Docker the Swiss Army Knife

October 30, 2017
Docker Software Development

Docker is a very powerful container technology and is a joy to work with.

However, there are some less obvious uses that can be taken advantage of using Docker’s interactive mode.

Check out these interesting Docker usages.

Lets say you want to interact with a database but don’t want to install client libraries for this database technology.

For example, maybe you want to query a remote MongoDB database. You can quickly achieve this without installing any MongoDB dependencies.

docker pull mongo:3.4.0
docker run -it --rm mongo:3.4.0 /bin/bash
mongo --host <IP-Address> -u <some-username> -p

Our run command needs to be a interactive process, so we specify the -i and -t options together in order to allocate a tty for the container process.

We also specify the –rm option to tell Docker to remove the Docker container that was created on exit.

Here is an example of importing some data into the remote database using our container,

docker run -v <path-to-mongo-dump-directory>:/dump -it --rm mongo:2.6.7 /bin/bash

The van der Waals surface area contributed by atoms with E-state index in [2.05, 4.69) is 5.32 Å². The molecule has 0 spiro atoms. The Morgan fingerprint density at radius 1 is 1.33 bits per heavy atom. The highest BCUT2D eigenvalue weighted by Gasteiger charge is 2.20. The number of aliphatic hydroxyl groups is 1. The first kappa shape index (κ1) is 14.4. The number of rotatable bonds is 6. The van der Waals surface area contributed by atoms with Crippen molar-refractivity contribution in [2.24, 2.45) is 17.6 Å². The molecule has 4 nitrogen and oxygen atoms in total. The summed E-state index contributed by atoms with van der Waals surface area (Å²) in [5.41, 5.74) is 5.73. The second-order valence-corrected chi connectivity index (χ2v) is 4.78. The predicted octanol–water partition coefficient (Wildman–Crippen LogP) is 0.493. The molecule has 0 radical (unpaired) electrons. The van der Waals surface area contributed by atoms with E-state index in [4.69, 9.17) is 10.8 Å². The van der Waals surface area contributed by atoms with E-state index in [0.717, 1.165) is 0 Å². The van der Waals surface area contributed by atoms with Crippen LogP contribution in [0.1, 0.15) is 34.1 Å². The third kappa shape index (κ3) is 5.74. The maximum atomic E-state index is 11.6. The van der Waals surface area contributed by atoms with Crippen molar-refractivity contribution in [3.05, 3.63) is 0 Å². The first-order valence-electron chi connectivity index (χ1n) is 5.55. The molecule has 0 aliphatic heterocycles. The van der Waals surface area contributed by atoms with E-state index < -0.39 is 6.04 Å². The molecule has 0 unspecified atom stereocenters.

mongorestore --host <IP-Address> -u <some-username> dump

You can apply the same pattern to work with a MySQL or PostgreSQL database.

The advantage of using docker is you can specify whatever version of the client database software you want to use with the added benefit of easy cleanup, simply removing the docker image when you are done with it.

Other interesting things that can be accomplished with docker interactive include trying out new languages or specific versions of languages.

docker pull haskell:8.2.1
docker run -it --rm haskell:8.2.1 /opt/ghc/8.2.1/bin/ghci
Prelude> putStrLn "Hello, World!"
Hello, World!
Prelude> :quit
docker pull node:8.8.1
docker run -it --rm node:8.8.1 /usr/local/bin/node
> console.log('hello world');
hello world
> .exit

Maybe you are stuck using a Windows machine and want to use your favorite Debian command line util,

docker pull debian:stretch-slim
docker run -it --rm debian:stretch-slim /bin/bash
apt-get moo
          / |    ||   
         *  /\---/\ 
            ~~   ~~   
..."Have you mooed today?"...

The last example I will show is if you are attempting to debug a running Docker container. There is of course the docker logs and inspect commands that can help when debugging issues with a running Docker container,

docker inspect <container-id>
docker logs <container-id>

Or if you need more information you can quickly attach to the running container with a shell process and debug within the running container,

at your own risk of course :)

docker exec -it <container-id> /bin/bash
ls -al <path-to-interesting-directory>
cat <path-to-interesting-file>

I hope these creative Docker examples get your interest peaked for using Docker in unorthodox ways. Of course you can always use Docker for deploying software which it does a phenomenal job of as well!

Feel free to let me know if you have any questions or other clever Docker tricks I may not have covered.